Study: Anti-Franchise Rules Killed 375K Jobs Since 2014

Litigation costs nearly doubled

A sign outside a San Francisco McDonald's
A sign outside a San Francisco McDonald's franchise / Getty Images
January 29, 2019

An industry study found that the Obama administration's crackdown on franchising has cut hundreds of thousands of job openings and dealt a $33.3 billion blow to the economy each year dating back to 2015.

A report put out by the International Franchise Association and a Chamber of Commerce found that the Obama administration provoked an "existential threat" to the franchise model in which small business owners operate under the umbrella of a national corporate brand. The Obama administration departed from decades of precedent when the National Labor Relations Board held that parent companies could be held liable for labor violations committed by franchisees. The report estimated that the new joint employer standard set curtailed expansion in the industry, leading to between 142,000 and 376,000 lost job opportunities—a 2.55 to 5 percent reduction in the workforce.

"All of this economic cost was predictable and avoidable," IFA spokesman Matthew Haller said. "Franchise owners have incurred significant losses."

The study was conducted by the Chamber of Commerce's Dr. Ronald Bird, who served as chief economist at the Labor Department during the Bush administration. Bird said the industry had already witnessed a "chilling effect" that has caused parent companies to rein in their growth plans and ramp up litigation costs. Franchisees have suffered the most under the Obama era rules, as many now face heavier legal costs to stay in business. Litigation costs grew 93 percent in the industry and the nation's 233,000 franchisees have lost an average of $142,000 in revenue, according to the report.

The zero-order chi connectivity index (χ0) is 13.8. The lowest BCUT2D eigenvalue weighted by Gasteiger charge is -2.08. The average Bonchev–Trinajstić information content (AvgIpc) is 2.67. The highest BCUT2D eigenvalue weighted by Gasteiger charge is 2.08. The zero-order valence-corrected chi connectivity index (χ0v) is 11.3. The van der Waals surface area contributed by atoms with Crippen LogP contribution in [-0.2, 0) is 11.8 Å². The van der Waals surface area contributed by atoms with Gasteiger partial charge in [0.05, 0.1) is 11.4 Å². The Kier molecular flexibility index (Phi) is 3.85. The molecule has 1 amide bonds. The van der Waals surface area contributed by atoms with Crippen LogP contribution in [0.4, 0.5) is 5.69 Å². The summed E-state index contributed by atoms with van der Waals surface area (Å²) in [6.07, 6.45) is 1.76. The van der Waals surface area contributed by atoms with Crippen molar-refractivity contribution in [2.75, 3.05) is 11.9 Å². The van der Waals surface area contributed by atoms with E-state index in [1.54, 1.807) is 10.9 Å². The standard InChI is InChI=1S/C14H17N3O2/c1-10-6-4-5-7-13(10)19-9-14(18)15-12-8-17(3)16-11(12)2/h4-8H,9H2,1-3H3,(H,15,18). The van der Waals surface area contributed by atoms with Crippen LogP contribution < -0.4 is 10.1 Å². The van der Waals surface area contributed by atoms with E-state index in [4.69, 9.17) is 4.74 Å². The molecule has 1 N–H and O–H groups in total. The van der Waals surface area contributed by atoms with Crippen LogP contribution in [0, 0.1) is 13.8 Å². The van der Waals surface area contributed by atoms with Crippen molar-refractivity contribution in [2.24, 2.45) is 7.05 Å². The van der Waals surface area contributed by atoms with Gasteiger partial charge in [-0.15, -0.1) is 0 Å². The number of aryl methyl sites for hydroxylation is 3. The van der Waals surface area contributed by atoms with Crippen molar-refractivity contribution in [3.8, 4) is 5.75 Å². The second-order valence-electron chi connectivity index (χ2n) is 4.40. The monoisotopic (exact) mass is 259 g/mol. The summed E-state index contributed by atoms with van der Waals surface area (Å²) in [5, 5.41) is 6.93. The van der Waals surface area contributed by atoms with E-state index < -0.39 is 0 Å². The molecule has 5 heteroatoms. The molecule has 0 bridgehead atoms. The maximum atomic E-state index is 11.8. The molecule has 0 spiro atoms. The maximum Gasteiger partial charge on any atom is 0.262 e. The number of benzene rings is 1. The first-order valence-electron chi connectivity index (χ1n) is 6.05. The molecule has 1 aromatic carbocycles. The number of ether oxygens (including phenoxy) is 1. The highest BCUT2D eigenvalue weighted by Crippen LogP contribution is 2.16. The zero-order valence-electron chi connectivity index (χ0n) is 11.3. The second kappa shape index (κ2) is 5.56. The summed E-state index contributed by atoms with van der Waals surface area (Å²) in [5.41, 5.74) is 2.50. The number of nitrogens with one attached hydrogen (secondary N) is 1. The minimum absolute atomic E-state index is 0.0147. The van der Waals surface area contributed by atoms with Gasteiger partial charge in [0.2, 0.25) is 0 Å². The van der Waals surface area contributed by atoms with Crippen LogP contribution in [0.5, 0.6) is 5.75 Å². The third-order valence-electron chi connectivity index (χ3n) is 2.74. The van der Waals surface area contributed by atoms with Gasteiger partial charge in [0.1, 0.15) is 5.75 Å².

"Businesses react to fear and uncertainty," Bird said. "They're taking the course of greatest caution and that's causing this pullback ."

The Trump NLRB has turned to rulemaking to solidify the previous joint employer standard, which only held parent companies liable if they were directly involved in a violation. A previous decision overturning the Obama agency ruling was dismissed after an ethics official said Trump appointee William Emanuel should have recused himself because his old law firm handled joint employer cases. Bird and Haller said the effects of the regulation would not immediately reverse the damage caused by four years of uncertainty, but would be a first step to helping the industry begin creating new job opportunities and expand existing hiring.

"There is the opportunity to this [Trump NLRB] regulation to remove much of that source of fear and to remove the uncertainty—that is the minimum first step to recovering and removing these costs," Bird said.

The report featured 77 one-hour interviews with lawyers, franchisees, and franchisors of all different sizes across the country. IFA has submitted the report to the NLRB as part of the public comment period for the rule proposal. The agency will begin reviewing these comments and all replies by Feb. 11.